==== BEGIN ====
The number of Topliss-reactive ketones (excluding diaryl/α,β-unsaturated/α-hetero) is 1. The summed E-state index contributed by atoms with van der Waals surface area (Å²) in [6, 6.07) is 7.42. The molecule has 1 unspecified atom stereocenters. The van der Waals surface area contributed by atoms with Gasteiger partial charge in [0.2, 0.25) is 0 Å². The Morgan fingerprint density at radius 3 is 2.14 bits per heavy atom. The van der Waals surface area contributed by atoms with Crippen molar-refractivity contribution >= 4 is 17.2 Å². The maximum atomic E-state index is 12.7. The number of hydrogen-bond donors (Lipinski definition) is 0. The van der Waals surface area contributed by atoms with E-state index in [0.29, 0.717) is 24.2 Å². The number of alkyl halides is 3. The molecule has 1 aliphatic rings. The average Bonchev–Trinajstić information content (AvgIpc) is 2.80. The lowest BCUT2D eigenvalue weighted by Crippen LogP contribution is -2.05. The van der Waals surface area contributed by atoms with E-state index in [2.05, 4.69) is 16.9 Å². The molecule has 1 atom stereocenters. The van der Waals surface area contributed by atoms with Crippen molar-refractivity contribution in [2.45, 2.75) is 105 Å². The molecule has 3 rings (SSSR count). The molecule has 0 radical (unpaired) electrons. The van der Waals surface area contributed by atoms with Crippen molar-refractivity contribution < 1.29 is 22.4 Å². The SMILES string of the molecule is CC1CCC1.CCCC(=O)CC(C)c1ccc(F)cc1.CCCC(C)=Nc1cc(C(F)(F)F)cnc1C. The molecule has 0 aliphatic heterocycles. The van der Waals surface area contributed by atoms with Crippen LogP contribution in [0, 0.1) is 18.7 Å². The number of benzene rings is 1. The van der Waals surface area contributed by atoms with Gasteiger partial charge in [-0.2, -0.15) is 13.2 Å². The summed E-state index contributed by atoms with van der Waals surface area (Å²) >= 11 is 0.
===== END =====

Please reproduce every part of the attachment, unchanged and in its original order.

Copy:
The number of Topliss-reactive ketones (excluding diaryl/α,β-unsaturated/α-hetero) is 1. The summed E-state index contributed by atoms with van der Waals surface area (Å²) in [6, 6.07) is 7.42. The molecule has 1 unspecified atom stereocenters. The van der Waals surface area contributed by atoms with Gasteiger partial charge in [0.2, 0.25) is 0 Å². The Morgan fingerprint density at radius 3 is 2.14 bits per heavy atom. The van der Waals surface area contributed by atoms with Crippen molar-refractivity contribution >= 4 is 17.2 Å². The maximum atomic E-state index is 12.7. The number of hydrogen-bond donors (Lipinski definition) is 0. The van der Waals surface area contributed by atoms with E-state index in [0.29, 0.717) is 24.2 Å². The number of alkyl halides is 3. The molecule has 1 aliphatic rings. The average Bonchev–Trinajstić information content (AvgIpc) is 2.80. The lowest BCUT2D eigenvalue weighted by Crippen LogP contribution is -2.05. The van der Waals surface area contributed by atoms with E-state index in [2.05, 4.69) is 16.9 Å². The molecule has 1 atom stereocenters. The van der Waals surface area contributed by atoms with Crippen molar-refractivity contribution in [2.45, 2.75) is 105 Å². The molecule has 3 rings (SSSR count). The molecule has 0 radical (unpaired) electrons. The van der Waals surface area contributed by atoms with Crippen molar-refractivity contribution < 1.29 is 22.4 Å². The SMILES string of the molecule is CC1CCC1.CCCC(=O)CC(C)c1ccc(F)cc1.CCCC(C)=Nc1cc(C(F)(F)F)cnc1C. The molecule has 0 aliphatic heterocycles. The van der Waals surface area contributed by atoms with Crippen LogP contribution in [0, 0.1) is 18.7 Å². The number of benzene rings is 1. The van der Waals surface area contributed by atoms with Gasteiger partial charge in [-0.2, -0.15) is 13.2 Å². The summed E-state index contributed by atoms with van der Waals surface area (Å²) >= 11 is 0.